As the days grow longer and (hopefully) drier, a new season will begin in Vancouver, a time of year that lines the pockets of my fellow tour guides: Tourist Season. But should we be ashamed by the myths and stereotypes propagated by our profession?
With five million people visiting Vancouver each spring and summer, the tour buses and sightseeing trollies become a familiar sight on the streets of the city. Tourism is big business in Vancouver - but what about all of the stories the tourists don't hear?
As a guide, I have experienced this whitewashing of our history firsthand. When the hop on/hop off buses crawl down Water Street, there is no talk of the Coast Salish village Luck Luckee here before colonization. The trollies don't mention the hundreds of First Nations, Japanese and Hawaiian people who were forcibly removed from Stanley Park in 1886. The trip through Chinatown glosses over the racist realities that young Cantonese men faced at the turn of the last century.
Vancouver's history is awash with urban legends, half-truths and untold stories - myths are kept alive by ill-informed tour guides who repeat stories taught to them by companies more concerned with profit than accuracy.
These are not easy topics to cover on a family-oriented afternoon, but as a walking tour guide I know that it can be done with grace, respect and, at times, even humour. How? With the most important tool in a guide's arsenal - knowledge.
Now, some will say that historical inaccuracy is common in all cities, but I argue that in ours it can be particularly egregious. Take, for instance, the story of Gassy Jack, the saloon owner who "founded" the city when he opened the first bar in what would become Vancouver. What isn't often repeated is the fact that he was a violent drunk who impregnated and then married his aboriginal first wife's 12 year-old cousin.
Other guides I have spoken with wonder if it's important for tourists to know these unsavoury facts. Shouldn't we, as the city's ambassadors, keep some of this controversial history to ourselves and tell stories only of Vancouver's good side? To this I reply "No!" As "gatekeepers" between the public and history, I believe we have an obligation to portray our city's often troubled past - and its present - in as accurate a light as possible.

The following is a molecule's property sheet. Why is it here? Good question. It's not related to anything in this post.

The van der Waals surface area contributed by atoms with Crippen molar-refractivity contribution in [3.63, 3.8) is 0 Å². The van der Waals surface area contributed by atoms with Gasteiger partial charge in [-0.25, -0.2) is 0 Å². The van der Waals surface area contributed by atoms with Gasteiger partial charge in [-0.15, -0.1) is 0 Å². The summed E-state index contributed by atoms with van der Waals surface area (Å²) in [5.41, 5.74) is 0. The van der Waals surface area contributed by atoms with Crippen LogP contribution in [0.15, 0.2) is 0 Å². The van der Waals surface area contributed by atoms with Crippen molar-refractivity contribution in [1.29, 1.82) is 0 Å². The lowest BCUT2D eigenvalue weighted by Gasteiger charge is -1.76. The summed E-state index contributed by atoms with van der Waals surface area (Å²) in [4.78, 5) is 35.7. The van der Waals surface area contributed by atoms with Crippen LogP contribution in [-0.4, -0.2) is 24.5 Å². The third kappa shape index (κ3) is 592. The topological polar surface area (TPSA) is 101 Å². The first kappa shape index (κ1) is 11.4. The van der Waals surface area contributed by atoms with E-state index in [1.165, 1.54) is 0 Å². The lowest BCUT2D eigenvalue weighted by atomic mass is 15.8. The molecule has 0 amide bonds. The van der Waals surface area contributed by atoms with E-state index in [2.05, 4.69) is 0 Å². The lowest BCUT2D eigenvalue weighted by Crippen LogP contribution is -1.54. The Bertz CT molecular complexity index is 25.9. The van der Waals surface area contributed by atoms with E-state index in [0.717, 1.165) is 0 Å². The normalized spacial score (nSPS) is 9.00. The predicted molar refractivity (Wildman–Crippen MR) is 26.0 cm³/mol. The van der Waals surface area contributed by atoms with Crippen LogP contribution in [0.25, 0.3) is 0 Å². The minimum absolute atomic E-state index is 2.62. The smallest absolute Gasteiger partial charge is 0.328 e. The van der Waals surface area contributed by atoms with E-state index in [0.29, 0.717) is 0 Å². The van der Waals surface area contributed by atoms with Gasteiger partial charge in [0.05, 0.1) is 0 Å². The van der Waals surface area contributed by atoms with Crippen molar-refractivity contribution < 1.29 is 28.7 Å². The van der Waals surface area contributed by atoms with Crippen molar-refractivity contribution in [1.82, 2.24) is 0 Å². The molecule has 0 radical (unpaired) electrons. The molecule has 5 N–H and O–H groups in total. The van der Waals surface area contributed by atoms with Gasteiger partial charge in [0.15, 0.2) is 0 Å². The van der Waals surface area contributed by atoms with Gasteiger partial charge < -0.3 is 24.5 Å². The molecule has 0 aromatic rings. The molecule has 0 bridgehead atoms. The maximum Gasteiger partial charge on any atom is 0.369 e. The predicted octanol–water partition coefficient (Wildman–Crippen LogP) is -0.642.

Local history scholar Alasdair Butcher agrees. "As guides we should illuminate new histories for our visitors, not re-hash the same old 'stock' information. Making our 'dirty history' visible - whether it's the banning of the potlatch, the anti-Asian riots, or the expulsion of the Komagata Maru - is often far more compelling for guests than hearing about the Olympics or a steam clock."
In order to make sure that my own tours are as accurate as possible, I have spent countless hours researching civic history and am a member of Heritage Vancouver. I know that accounts of the city's early history are often fuzzy and contradictory, so I present multiple possibilities to my guests and refuse to shy away from the hard truths. With few exceptions, this type of tour is sorely lacking in Vancouver.
I believe that we here in Vancouver's tourism industry should look to Montreal for a model on how to change this. According to bylaw G-2, all guides in the city of Montreal must complete a 240-hour accredited training course. This course covers many aspects of the city's history, including culture, food, architecture and language.
For our city, a series of lectures and online learning sessions could be a start. It would be important to include education from First Nations elders, talks from experts on the histories of different ethnic neighbourhoods and required readings on the city's social history to help remedy some of the insensitive gaffs committed by inexperienced guides.
I'm not saying that I think that guides should face any obligation to spout standardized stories. On the contrary, I think that this training could help their tales become more unique! Guiding, like any creative endeavor, is a matter of personality and skill, but with a framework of fact and cultural sensitivity guides would have more confidence as they navigate groups of visitors through our city's complicated and often controversial past.
This is a phenomenal city, but we have a checkered past, and the low points in our history should not be ignored or glossed over in favour of the highs. To do so is dishonest, unethical and less meaningful for our guests.
Jessica O'Neill is a student of heritage policy at Simon Fraser University and a civic historian specializing in neon signage. She is the director of tour development at Vancouver's highest user-rated tour company, Tour Guys.